Crowds lined the downtown promenade at Saturday’s parade. (Eric Stone/KRBD)

Hundreds of Ketchikan residents attended a downtown parade celebrating high schoolers’ graduation Saturday. Few wore masks or kept their distance from others. The local emergency manager warned the community could be letting its guard down in the midst of the coronavirus pandemic.


It’s been more than six weeks since authorities announced a new coronavirus case in Ketchikan.

“We were successful at stopping the spread in Ketchikan of COVID-19,” said pandemic emergency manager Abner Hoage. “Maybe we were too successful.”

“Many people in the community have become complacent. They no longer believe the virus is a threat. You see people out not wearing masks, not following social distancing,” he said. “But eventually we will have another case of COVID-19 in Ketchikan.”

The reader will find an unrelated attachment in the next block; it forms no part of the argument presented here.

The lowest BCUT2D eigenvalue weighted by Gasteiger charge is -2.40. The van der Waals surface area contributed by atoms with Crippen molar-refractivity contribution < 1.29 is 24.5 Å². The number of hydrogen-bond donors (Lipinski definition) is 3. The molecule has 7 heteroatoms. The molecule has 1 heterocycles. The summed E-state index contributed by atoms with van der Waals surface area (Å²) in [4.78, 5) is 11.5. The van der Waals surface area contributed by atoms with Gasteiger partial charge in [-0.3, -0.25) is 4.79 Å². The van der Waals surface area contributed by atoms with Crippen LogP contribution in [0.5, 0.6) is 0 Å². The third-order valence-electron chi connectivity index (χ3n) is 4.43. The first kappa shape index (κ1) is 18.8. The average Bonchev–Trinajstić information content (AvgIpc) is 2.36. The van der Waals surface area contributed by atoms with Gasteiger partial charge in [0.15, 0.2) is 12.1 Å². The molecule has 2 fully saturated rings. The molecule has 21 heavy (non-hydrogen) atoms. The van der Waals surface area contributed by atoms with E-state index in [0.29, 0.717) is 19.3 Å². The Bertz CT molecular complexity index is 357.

Spectators look on from the Arctic Bar on Ketchikan’s waterfront. (Eric Stone/KRBD)

And when it emerges, Hoage said individuals’ and businesses’ adherence to public health precautions will have a direct effect on the spread of the virus. He asked residents to continue to wash their hands, disinfect frequently-touched surfaces and wear masks in public.

He said more than 100 people are arriving at Ketchikan’s airport from out of state daily, increasing the risk to the community.

He said Ketchikan’s recent parent-organized graduation parade was “disappointing.”

“The 2020 graduating students participated in a parade to celebrate their accomplishments, appropriately social distanced as they walked down the promenade — while the people they look up to, their friends and family, were crowded together in tight formations with no masks and no social distancing along the sidelines,” Hoage said. “Not a great example for those young people.”

Hoage said Ketchikan’s emergency operations center is concerned for a simple reason:

“If someone in that crowd has COVID-19, we could see significant spread due to that event,” he said.

Hoage’s warning comes as health officials report a spike in cases in Anchorage and on the Kenai Peninsula. The number of active coronavirus cases in the state more than doubled in the week between May 26 and June 2 from 46 to 106. That’s after state officials lifted capacity limits on bars and restaurants and allowed businesses to reopen without restrictions.